When getting ready to open each next bottle of battery acid, everyone would stand clear several paces.  When I cut the plastic tip off the first bottle with a knife, a number of warriors with weapons in hand jumped back even further (lest a drop land on them?).  Perhaps someone had warned them battery acid was harmful, but what about poor me who was opening the noxious things?

Here is a picture taken later in the afternoon after I got the system setup, at least in a temporary state.  Later the panels will be more permanently mounted on the roof, but at least now it’s charging the batteries through the charge controller and surge protector.  (that little boy on the left watched me for hours and told me he never got bored):

Solar Setup

The awkward gourds the men wear seem, as I mentioned before, the antithesis of clothing, yet I’m told if one ever accidentally "slips off” they become extremely embarrassed at the wardrobe malfunction and will quickly remedy the situation so as not to be seen naked long.  One more reminder how the concept of modesty is ubiquitous the world over.  Standards vary, but the concept remains.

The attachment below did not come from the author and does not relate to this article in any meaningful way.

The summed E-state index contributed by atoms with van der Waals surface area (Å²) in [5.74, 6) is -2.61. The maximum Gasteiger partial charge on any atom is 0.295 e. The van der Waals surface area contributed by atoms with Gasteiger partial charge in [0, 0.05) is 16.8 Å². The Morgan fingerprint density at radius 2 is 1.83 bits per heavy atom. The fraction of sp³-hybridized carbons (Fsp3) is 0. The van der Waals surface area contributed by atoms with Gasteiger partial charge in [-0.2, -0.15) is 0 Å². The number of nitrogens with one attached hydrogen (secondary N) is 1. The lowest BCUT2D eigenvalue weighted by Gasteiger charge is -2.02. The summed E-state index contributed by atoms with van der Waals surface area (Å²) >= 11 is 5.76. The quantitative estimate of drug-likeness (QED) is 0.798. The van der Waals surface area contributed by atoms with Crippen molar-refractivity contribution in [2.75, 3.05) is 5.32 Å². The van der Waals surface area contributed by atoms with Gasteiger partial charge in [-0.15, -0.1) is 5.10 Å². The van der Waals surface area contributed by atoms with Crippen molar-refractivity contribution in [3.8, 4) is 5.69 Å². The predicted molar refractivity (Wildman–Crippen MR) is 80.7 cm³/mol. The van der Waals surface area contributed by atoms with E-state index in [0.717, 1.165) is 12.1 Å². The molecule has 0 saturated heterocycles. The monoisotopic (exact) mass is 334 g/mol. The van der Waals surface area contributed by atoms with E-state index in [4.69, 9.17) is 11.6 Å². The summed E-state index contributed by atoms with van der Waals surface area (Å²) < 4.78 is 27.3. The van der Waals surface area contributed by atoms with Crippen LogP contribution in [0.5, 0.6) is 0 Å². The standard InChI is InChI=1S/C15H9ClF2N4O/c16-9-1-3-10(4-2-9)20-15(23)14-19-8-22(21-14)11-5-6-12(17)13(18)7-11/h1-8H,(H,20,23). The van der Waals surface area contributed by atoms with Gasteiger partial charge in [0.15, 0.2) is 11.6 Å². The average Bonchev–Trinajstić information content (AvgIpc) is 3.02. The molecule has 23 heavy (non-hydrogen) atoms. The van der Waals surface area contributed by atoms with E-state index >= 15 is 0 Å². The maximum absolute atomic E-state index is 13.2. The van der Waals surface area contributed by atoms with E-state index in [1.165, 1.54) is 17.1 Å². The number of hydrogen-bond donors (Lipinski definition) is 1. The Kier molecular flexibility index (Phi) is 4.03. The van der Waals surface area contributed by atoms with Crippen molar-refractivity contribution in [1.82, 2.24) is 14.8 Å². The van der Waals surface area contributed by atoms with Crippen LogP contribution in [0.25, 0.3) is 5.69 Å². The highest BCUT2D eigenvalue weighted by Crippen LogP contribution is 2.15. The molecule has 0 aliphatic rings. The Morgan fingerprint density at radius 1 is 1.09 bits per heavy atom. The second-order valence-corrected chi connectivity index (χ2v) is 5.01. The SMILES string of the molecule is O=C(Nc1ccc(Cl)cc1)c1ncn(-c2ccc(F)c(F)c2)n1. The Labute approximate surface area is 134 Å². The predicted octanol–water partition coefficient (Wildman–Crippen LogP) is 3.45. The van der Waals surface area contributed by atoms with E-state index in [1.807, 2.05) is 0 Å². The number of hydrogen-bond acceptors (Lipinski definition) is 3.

On an unrelated philosophical note, one of the things that boggles my mind most is how small the world is for these people.  How can they know about the outside world if they can’t visit it (because flying is expensive), if they can’t read about it (because there are no books in their language), if they can’t see it (because there are no TVs), and they can’t understand when people tell them (because they have no basis for relating)?